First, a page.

BoyGenius is away at camp this week. Sleep-away camp, for the first time ever. I knew he would be fine, I knew I would be fine, and I knew HardWorker would be beside herself with anxiety and worry. (She was so beside herself that it was crowded here for a couple of days — she has since gotten better.)
I had no reason to believe that he would be homesick or feel out of his depth or anything at all like that. I know he’s having a blast (thanks to the modern miracles of INSTAGRAM and Twitter). Dropping him off on Sunday evening was fine for me, fine for him, and a huge deal for HardWorker. I had read her The Riot Act on Saturday and repeated it on Sunday morning: “You’re not going to say anything about him missing us (or the cat) or feeling homesick. You’re not going to tell him how bad you’re going to feel because he’s away. You are absolutely not going to suggest that if he feels like coming home all he has to do is text and you’ll come pick him up.” She thought maybe she shouldn’t come along to drop him off. Then realised that she’d probably do worse alone at home. It was hard work getting her to leave him at camp, let me tell you.
My mother asks everyday if there has been any word from BoyGenius. She asks every day if I miss him. I’m having a hard time convincing her that I don’t. That’s right. I don’t miss him. Like I said, I know he’s having fun, a fantastic childhood summer experience. I know he is secure enough in our love to just be able to enjoy himself. I am secure enough in both his love for me and my love for him to not miss him. He’ll be home tomorrow, for crying out loud. It’s not even a full week away. When I was 8 years old my brother BlueEyes (who was 12) and I went to Germany on our own. Sure, we had relatives meeting us and we were staying with them, but we flew across the Atlantic alone — and changed planes in one of the busiest airports in Europe. When we were only a few years older my parents put us on a cross-border Greyhound to visit friends in New Jersey for a week, and BlueEyes and I took the commuter train from Paramus into Manhattan almost every day — on our own. We went to see a show at Rockefeller Center, we went to the outside observation deck of the World Trade Center, we shopped in Times Square. Did my mother miss us those times we were away? She says she absolutely did, but I don’t think it stopped her from carrying on normally. We were responsible kids who were totally secure in and with our family units. I like to think I am raising my son the same way.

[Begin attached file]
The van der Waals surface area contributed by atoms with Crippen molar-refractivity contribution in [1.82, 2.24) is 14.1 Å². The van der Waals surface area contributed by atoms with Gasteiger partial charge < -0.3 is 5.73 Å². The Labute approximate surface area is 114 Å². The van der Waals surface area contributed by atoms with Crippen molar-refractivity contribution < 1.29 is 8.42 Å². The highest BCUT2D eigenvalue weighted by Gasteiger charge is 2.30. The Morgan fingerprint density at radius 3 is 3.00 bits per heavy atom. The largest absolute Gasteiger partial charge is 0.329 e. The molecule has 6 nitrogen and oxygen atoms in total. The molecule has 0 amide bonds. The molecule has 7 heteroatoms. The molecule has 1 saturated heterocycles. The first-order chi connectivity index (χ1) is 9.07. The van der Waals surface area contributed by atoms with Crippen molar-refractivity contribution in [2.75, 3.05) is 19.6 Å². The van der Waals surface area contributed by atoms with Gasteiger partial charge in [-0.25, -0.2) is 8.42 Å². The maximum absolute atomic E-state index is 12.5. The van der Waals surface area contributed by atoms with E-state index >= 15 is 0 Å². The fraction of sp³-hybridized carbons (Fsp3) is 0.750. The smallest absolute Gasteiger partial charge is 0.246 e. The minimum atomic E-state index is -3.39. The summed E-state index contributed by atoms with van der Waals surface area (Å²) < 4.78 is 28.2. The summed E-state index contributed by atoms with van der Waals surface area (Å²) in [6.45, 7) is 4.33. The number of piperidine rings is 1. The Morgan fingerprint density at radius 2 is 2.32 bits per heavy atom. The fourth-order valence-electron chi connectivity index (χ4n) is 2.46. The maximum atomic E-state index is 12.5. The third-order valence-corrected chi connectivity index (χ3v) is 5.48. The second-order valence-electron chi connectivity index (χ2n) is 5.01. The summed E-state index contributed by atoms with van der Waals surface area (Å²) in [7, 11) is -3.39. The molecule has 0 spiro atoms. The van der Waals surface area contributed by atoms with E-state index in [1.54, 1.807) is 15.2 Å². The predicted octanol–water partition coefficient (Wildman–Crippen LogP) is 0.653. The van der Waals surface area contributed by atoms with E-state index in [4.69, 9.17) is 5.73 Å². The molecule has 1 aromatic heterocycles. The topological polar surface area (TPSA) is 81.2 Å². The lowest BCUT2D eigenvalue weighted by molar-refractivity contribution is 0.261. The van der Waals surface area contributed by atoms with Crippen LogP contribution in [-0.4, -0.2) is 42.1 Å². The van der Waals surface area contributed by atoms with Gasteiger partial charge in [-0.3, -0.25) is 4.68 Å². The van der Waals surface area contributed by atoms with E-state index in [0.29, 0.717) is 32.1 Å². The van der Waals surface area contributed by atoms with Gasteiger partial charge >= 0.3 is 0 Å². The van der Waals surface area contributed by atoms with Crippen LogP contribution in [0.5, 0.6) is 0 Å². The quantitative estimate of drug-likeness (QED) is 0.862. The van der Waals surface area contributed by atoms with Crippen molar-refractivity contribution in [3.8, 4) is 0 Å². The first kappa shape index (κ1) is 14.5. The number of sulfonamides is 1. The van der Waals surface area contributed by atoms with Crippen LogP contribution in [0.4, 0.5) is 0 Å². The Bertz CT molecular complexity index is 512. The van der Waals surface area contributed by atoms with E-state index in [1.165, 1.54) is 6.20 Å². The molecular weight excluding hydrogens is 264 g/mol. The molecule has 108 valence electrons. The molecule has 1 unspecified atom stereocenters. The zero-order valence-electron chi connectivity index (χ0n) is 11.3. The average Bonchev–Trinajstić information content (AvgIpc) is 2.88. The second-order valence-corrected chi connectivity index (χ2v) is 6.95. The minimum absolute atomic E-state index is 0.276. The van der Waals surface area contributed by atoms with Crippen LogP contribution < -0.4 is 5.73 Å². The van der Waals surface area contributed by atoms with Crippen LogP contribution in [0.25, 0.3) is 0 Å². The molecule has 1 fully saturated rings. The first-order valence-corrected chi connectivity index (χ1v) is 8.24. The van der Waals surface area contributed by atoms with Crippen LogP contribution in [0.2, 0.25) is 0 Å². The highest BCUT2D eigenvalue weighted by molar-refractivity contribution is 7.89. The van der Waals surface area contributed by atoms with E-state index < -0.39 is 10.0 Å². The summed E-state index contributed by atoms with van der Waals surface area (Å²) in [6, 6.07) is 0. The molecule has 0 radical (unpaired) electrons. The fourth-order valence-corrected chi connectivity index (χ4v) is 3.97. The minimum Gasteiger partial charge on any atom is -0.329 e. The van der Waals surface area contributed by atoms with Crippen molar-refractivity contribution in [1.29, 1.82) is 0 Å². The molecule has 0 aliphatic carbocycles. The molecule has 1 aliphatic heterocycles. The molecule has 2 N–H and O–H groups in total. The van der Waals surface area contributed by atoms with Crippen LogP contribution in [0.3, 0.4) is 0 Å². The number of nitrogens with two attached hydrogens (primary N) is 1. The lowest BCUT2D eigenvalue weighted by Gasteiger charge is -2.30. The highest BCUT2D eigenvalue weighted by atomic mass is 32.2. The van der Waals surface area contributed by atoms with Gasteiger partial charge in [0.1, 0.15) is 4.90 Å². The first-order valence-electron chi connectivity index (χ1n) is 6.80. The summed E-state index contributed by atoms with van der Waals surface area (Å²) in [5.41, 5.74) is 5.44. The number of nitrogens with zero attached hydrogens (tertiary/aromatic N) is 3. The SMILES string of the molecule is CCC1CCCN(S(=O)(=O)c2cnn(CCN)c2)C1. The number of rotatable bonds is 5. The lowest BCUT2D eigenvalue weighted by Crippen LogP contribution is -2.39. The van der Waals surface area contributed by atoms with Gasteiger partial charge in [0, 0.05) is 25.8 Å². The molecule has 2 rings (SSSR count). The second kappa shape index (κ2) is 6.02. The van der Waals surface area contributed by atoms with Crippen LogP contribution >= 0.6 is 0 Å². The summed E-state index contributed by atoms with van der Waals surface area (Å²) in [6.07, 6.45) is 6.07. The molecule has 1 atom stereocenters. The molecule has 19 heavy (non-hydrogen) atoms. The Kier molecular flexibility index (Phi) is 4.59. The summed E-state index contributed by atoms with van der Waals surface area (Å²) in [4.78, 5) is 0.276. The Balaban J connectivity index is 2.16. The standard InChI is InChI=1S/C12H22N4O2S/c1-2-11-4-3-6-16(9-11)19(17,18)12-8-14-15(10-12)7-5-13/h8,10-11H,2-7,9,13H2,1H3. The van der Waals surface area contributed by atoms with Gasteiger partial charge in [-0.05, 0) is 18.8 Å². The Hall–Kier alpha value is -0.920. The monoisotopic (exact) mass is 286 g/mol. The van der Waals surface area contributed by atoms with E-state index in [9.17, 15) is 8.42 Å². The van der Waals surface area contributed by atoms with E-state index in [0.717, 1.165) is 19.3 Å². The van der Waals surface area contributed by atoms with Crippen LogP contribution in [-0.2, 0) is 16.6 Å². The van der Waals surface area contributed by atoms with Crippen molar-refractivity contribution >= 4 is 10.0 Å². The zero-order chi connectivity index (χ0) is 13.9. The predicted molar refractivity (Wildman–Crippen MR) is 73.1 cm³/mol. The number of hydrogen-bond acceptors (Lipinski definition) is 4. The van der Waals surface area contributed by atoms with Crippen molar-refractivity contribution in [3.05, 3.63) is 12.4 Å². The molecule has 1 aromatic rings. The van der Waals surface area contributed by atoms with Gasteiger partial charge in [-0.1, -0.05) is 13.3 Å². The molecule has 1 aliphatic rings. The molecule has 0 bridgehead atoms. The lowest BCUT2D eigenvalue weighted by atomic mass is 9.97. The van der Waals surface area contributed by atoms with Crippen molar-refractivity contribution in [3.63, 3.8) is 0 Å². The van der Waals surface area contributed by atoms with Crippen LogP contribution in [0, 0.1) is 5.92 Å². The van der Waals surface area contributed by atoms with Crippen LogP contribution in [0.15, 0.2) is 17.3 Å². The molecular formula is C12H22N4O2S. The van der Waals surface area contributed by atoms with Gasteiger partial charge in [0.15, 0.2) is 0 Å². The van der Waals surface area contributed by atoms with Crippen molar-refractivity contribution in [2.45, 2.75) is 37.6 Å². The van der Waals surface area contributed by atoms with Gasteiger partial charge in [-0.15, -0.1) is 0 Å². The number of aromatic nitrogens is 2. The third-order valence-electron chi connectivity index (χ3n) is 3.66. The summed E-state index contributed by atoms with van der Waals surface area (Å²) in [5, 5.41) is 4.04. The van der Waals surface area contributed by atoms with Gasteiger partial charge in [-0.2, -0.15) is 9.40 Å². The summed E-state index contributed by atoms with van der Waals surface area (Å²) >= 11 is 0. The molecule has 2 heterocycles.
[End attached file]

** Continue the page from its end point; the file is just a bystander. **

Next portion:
Do I miss him? Not in the way you might expect. Listen, when he’s been here this summer, he’s been in the basement most of the time. I’ve been able to build him a corner desk unit for his gaming computer — something I would not have been able to do had he been lounging around down there. I’ve done some laundry, baked a cake or two, been able to gloss over lunch and dinner since I didn’t have to worry about feeding him — so in other words, it’s been a pretty normal week for me. I am not feeling an empty space in my heart. I am not sad that he’s away, because I know that he’ll be home tomorrow. I am not worried about him because I know who he’s with and I know he’s having fun. So no, I don’t miss him.
I do notice his empty, nearly neatly made bed every time I walk by his room, though.